Demand is price inelastic because it is a necessity good, with little amount of substitutes and it forms a small proportion of income. Hence, due to supply changes, price fluctuations tend to be significant.
From the diagram, given inelastic demand, when the supply of agricultural goods drops from S1 to S (due to weather condition or supply shocks), the prices go up significantly from P2 to P1 as opposed to an elastic demand D, where prices only go up to P0. The rationale being since the demand is price inelastic, there are not many substitutes available. So even if the price goes up, people buy the goods regardless of price, hence suppliers will pass on price increments to consumers if there is a drop in supply due to poor weather conditions
Supply is price inelastic because production or gestation period is long, low availability of spare capacity (for example there is not much spare resources that the farmers could use to generate more supply, even when the price of agricultural goods go up, this is likely due to them using all the land and resources for production in the first place), goods are perishables so they cannot be stored easily. Factors of productions are also immobile (they cannot be easily transferred from one geographical location to another, such as spare land). Similarly, for a given change in demand along an inelastic supply, prices go up significantly.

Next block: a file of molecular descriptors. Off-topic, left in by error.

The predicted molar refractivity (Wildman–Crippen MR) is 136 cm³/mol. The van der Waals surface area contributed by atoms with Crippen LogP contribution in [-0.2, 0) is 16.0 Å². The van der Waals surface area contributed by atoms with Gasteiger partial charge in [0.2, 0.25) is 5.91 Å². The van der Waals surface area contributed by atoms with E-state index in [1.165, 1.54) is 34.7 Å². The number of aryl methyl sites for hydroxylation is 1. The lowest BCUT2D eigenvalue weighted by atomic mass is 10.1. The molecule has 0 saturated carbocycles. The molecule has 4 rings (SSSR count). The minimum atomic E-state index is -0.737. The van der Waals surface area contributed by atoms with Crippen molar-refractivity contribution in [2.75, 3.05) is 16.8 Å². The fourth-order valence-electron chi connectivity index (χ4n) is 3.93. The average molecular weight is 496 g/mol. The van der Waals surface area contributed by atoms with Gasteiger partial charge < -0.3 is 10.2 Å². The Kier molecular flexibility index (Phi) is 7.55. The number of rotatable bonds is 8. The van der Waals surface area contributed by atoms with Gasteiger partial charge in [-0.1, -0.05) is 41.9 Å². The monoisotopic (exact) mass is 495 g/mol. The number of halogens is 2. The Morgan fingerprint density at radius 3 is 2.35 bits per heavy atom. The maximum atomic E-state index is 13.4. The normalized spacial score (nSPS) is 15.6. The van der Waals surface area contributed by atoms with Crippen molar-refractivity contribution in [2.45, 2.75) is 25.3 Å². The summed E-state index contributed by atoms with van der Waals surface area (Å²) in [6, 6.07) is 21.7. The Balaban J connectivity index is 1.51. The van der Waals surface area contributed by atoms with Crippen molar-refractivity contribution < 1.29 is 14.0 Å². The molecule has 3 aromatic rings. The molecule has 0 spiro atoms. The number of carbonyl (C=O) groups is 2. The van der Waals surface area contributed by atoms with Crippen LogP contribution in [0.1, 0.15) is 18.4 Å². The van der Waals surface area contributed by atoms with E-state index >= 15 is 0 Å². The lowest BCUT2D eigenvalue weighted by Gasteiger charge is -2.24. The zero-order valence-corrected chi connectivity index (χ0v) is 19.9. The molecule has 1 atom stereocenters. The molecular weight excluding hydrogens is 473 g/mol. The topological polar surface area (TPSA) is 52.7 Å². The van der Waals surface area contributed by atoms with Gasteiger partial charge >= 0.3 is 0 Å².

From the diagram, given inelastic supply S1, when demand increases from D1 to D2, the prices go up significantly to from R0 to R1, as opposed to R2 for elastic supply. The rationale being since the supply is price inelastic, it is not responsive to price changes, given that demand increases, supply does not respond fast enough in the short run (because farmers cannot increase production suddenly over a short period of time due to limited capacity and immobile factors of production) and prices go up significantly.